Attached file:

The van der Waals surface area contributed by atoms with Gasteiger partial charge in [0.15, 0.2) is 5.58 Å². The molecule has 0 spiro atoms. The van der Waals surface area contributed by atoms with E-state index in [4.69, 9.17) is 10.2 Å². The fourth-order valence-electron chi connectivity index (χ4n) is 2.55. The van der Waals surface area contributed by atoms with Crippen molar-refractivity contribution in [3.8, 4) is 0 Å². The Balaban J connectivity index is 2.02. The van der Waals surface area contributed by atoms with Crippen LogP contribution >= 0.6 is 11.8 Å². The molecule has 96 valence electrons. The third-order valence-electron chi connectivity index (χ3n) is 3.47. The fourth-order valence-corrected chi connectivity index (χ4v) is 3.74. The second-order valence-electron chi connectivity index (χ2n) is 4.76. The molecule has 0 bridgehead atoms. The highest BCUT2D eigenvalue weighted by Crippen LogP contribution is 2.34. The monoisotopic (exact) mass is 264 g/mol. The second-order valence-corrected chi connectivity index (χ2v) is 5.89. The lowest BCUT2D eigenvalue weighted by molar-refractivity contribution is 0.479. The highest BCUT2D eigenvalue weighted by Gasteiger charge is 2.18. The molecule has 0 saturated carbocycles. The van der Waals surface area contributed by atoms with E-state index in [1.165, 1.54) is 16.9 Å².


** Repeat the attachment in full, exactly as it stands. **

The van der Waals surface area contributed by atoms with Gasteiger partial charge in [0.15, 0.2) is 5.58 Å². The molecule has 0 spiro atoms. The van der Waals surface area contributed by atoms with E-state index in [4.69, 9.17) is 10.2 Å². The fourth-order valence-electron chi connectivity index (χ4n) is 2.55. The van der Waals surface area contributed by atoms with Crippen molar-refractivity contribution in [3.8, 4) is 0 Å². The Balaban J connectivity index is 2.02. The van der Waals surface area contributed by atoms with Crippen LogP contribution >= 0.6 is 11.8 Å². The molecule has 96 valence electrons. The third-order valence-electron chi connectivity index (χ3n) is 3.47. The fourth-order valence-corrected chi connectivity index (χ4v) is 3.74. The second-order valence-electron chi connectivity index (χ2n) is 4.76. The molecule has 0 bridgehead atoms. The highest BCUT2D eigenvalue weighted by Crippen LogP contribution is 2.34. The monoisotopic (exact) mass is 264 g/mol. The second-order valence-corrected chi connectivity index (χ2v) is 5.89. The lowest BCUT2D eigenvalue weighted by molar-refractivity contribution is 0.479. The highest BCUT2D eigenvalue weighted by Gasteiger charge is 2.18. The molecule has 0 saturated carbocycles. The van der Waals surface area contributed by atoms with E-state index in [1.165, 1.54) is 16.9 Å².